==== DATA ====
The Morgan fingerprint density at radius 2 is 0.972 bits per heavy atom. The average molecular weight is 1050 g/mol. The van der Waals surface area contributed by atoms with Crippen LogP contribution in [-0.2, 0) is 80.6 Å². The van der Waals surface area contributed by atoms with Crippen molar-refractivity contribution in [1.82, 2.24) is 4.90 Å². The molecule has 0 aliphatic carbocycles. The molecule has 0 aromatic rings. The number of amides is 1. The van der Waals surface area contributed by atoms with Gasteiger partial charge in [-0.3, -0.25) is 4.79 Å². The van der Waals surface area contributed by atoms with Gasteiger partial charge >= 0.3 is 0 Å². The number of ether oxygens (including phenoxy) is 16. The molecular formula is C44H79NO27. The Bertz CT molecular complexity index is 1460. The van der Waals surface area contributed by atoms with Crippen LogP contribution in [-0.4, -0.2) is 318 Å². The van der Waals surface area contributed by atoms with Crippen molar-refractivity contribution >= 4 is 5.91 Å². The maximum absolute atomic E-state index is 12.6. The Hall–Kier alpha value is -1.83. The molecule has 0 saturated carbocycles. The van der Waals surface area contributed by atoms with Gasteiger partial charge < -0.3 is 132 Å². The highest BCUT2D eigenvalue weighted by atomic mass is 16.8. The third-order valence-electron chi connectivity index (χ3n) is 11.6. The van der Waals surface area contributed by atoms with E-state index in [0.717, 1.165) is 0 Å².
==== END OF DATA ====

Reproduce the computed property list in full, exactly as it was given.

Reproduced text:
The Morgan fingerprint density at radius 2 is 0.972 bits per heavy atom. The average molecular weight is 1050 g/mol. The van der Waals surface area contributed by atoms with Crippen LogP contribution in [-0.2, 0) is 80.6 Å². The van der Waals surface area contributed by atoms with Crippen molar-refractivity contribution in [1.82, 2.24) is 4.90 Å². The molecule has 0 aliphatic carbocycles. The molecule has 0 aromatic rings. The number of amides is 1. The van der Waals surface area contributed by atoms with Gasteiger partial charge in [-0.3, -0.25) is 4.79 Å². The van der Waals surface area contributed by atoms with Gasteiger partial charge >= 0.3 is 0 Å². The number of ether oxygens (including phenoxy) is 16. The molecular formula is C44H79NO27. The Bertz CT molecular complexity index is 1460. The van der Waals surface area contributed by atoms with Crippen LogP contribution in [-0.4, -0.2) is 318 Å². The van der Waals surface area contributed by atoms with Crippen molar-refractivity contribution >= 4 is 5.91 Å². The maximum absolute atomic E-state index is 12.6. The Hall–Kier alpha value is -1.83. The molecule has 0 saturated carbocycles. The van der Waals surface area contributed by atoms with Gasteiger partial charge < -0.3 is 132 Å². The highest BCUT2D eigenvalue weighted by atomic mass is 16.8. The third-order valence-electron chi connectivity index (χ3n) is 11.6. The van der Waals surface area contributed by atoms with E-state index in [0.717, 1.165) is 0 Å².